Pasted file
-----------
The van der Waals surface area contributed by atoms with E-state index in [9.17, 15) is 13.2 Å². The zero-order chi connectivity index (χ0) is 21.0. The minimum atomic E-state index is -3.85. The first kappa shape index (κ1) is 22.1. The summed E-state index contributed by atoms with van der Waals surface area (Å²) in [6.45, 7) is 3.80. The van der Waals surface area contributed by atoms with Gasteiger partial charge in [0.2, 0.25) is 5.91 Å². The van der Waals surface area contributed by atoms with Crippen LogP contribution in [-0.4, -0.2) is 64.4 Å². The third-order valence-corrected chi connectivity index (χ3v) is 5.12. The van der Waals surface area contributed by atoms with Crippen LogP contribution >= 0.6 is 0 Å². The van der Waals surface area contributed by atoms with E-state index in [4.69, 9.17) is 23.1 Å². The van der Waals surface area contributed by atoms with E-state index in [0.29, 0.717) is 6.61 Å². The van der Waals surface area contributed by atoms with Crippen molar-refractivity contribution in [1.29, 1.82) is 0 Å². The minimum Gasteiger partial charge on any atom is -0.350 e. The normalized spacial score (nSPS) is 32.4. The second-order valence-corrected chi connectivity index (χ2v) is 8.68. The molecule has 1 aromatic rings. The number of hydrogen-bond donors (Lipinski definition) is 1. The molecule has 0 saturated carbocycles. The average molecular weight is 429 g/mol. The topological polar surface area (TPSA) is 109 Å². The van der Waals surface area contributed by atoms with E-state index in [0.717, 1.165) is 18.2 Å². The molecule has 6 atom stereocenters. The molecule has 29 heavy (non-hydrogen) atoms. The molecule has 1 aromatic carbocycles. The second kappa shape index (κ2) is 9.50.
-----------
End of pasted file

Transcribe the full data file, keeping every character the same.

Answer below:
The van der Waals surface area contributed by atoms with E-state index in [9.17, 15) is 13.2 Å². The zero-order chi connectivity index (χ0) is 21.0. The minimum atomic E-state index is -3.85. The first kappa shape index (κ1) is 22.1. The summed E-state index contributed by atoms with van der Waals surface area (Å²) in [6.45, 7) is 3.80. The van der Waals surface area contributed by atoms with Gasteiger partial charge in [0.2, 0.25) is 5.91 Å². The van der Waals surface area contributed by atoms with Crippen LogP contribution in [-0.4, -0.2) is 64.4 Å². The third-order valence-corrected chi connectivity index (χ3v) is 5.12. The van der Waals surface area contributed by atoms with Crippen LogP contribution >= 0.6 is 0 Å². The van der Waals surface area contributed by atoms with E-state index in [4.69, 9.17) is 23.1 Å². The van der Waals surface area contributed by atoms with E-state index in [0.29, 0.717) is 6.61 Å². The van der Waals surface area contributed by atoms with Crippen molar-refractivity contribution in [1.29, 1.82) is 0 Å². The minimum Gasteiger partial charge on any atom is -0.350 e. The normalized spacial score (nSPS) is 32.4. The second-order valence-corrected chi connectivity index (χ2v) is 8.68. The molecule has 1 aromatic rings. The number of hydrogen-bond donors (Lipinski definition) is 1. The molecule has 0 saturated carbocycles. The average molecular weight is 429 g/mol. The topological polar surface area (TPSA) is 109 Å². The van der Waals surface area contributed by atoms with E-state index in [0.717, 1.165) is 18.2 Å². The molecule has 6 atom stereocenters. The molecule has 29 heavy (non-hydrogen) atoms. The molecule has 1 aromatic carbocycles. The second kappa shape index (κ2) is 9.50.